On Stage: Finding live comedy is no laughing matter in the era of COVID

By Denny Dyroff, Entertainment Editor, The Times 


Efforts to contain the COVID-19 pandemic have created many unpleasant side effects.

One of these side effects is that finding a live music show in the area by a national act is an unachievable task.

A resulting side effect from this is that many people who are accustomed to attending several concerts and stage shows each month have been going stir crazy. They have been jonesing big time for a night out in front of a stage.

Fortunately, there is a route to escape cabin fever.

Finding a live comedy show by a national act performed locally is relatively easy thanks to the different series presented each weekend by Punch Line Philly (33 East Laurel Street, Philadelphia,www.punchlinephilly.com).

Following the venue’s successful Patio Series, Punch Line Philly, the comedy club in the Fishtown section of Philadelphia, is bringing comedians Godfrey, Chris Distefano, Corey Holcomb, a Philly All-Pro Comedy Series, and others to the club for a series of socially distanced performances.

The first show to take place inside Punch Line Philly since March was the Philly All-Pro Comedy Showcase on November 4.

The new series continues with Godfrey from November 5-7, The Corey Holcomb 5150 Show from November 12-15, and Chris Distefano from November 19-21. More artists will be added, and the Philly All-Pro Comedy Showcase will become a reoccurring show on the first Wednesday of each month.

Godfrey has established himself as one of the hottest comedians on the circuit. Like many comedians, Godfrey’s entry into the world of comedy started when he was a class clown in grade school – but that’s not the complete picture.

“I wasn’t ‘the’ class clown,” said Godfrey, during a phone interview Wednesday evening from his home in New York City. “All my friends were clowns. We were always funny — and always getting in trouble. Teachers always scolded the funny kid.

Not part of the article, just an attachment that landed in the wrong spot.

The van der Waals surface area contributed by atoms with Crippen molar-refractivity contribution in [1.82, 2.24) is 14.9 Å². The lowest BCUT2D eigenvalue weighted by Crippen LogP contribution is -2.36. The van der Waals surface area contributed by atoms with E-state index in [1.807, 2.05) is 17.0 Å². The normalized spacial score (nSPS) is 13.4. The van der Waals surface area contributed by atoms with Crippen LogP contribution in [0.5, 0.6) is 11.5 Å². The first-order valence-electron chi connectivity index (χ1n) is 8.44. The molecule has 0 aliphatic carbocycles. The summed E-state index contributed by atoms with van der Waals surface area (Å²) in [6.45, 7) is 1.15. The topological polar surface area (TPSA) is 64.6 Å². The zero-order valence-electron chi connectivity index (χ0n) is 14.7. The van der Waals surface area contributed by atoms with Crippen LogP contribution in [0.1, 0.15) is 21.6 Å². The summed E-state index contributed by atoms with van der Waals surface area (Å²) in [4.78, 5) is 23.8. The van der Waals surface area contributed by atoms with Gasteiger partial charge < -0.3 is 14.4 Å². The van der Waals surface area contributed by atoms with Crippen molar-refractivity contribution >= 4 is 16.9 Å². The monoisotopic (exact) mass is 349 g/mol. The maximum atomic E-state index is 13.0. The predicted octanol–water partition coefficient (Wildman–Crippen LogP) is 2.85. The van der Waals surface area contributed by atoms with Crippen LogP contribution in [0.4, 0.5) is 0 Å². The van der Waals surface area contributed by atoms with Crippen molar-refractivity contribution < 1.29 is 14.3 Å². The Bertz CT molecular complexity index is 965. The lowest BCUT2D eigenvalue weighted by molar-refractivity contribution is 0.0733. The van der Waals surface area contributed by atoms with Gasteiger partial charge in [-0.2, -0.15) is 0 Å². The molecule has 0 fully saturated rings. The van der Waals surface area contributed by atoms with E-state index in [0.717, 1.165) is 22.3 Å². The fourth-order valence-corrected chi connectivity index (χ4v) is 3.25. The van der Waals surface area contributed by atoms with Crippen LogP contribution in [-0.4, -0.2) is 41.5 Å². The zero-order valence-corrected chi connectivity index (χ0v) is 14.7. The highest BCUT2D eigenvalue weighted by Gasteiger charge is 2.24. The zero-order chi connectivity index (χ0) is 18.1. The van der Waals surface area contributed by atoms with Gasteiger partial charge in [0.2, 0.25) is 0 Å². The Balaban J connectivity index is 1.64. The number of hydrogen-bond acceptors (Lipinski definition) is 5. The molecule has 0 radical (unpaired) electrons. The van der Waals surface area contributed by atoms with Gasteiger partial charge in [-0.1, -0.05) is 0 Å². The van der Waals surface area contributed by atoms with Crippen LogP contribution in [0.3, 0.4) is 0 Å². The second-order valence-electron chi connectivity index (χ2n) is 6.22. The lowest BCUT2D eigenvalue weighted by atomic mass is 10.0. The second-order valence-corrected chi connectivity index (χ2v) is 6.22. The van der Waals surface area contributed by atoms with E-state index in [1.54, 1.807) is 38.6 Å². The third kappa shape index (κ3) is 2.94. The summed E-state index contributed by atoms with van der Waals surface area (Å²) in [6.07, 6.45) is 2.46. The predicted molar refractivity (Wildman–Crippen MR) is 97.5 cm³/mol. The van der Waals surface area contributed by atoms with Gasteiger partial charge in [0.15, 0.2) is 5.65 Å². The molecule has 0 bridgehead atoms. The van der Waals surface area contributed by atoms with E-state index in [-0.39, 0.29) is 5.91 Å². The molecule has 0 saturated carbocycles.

“It shouldn’t be that way. You shouldn’t get punished for making people laugh. Comedy is a form of intelligence and it doesn’t get the respect it deserves.”

Some of Godfrey’s ability to be funny could have a lot to do with genetics.

His full name is Godfrey C. Danchimah, Jr. and his parents are both from Nigeria.

The ability to laugh at others, themselves and their situations comes naturally to Jamaicans and West Africans – especially Nigerians.

“Nigerians love to laugh,” said Godfrey.

Godfrey incorporates impressions of Africans speaking in realistic-sounding dialects with routines about growing up in America with Nigerian parents. His depictions of his father – complete with Ibo accent – are highly requested parts of his performances.

Ibo (or Igbo) is one of the two main languages in Nigeria. The other is Yoruba.

“We didn’t speak Ibo at home and I never learned it when I was a child,” said Godfrey. “My sister was born in Nigeria so she spoke Ibo but my brother doesn’t. My parents left Nigeria to escape the Biafra war and they didn’t teach the language to my brother and me when we were growing up in Chicago.”

Godfrey’s parents unknowingly encouraged his bad/comedic behavior by showing him classic comedy films from an early age.

Despite his disruptive tendencies, Godfrey was a good student.

He attended Lane Technical College Preparatory High School and received an academic scholarship to the University of Illinois at Urbana-Champaign, where he majored in psychology.

At the University of Illinois, he made the varsity football team and performed at a traditional talent show for new team members. He stole the show, performing impressions of his coaches and teammates and discovered his comedic talent. While performing impressions of his college football teammates, Godfrey realized his irreverent style of comedy might be more than just a hobby.

“In college – in my last year – I thought I’d try standup,” said Godfrey.

“In college, you’re a free thinker and can rebel against things. With comedy, you can be rebellious and funny at the same time.”

Godfrey honed his stand-up skills at the All Jokes Aside comedy club in Chicago in the early 1990s.

“I was nervous the first time I went onstage,” said Godfrey. “It takes a lot of stage time until you really get comfortable. You have to do it 100 times.

“It really takes about 10 years. Your outlook changes. You get comfortable with yourself. My early influences were Cosby, Pryor, Carlin. Eventually, you find your own style.”

In 1995, Godfrey made his New York debut at Carolines on Broadway and the Comic Strip Live and was soon signed by the William Morris Talent Agency.

He began working regularly in television, first behind the cameras as a warm-up comedian for The Cosby Show and Soul Man. His first on-camera appearance featured him performing stand-up comedy for NBC’s Friday Night Videos, followed by more small television and film roles.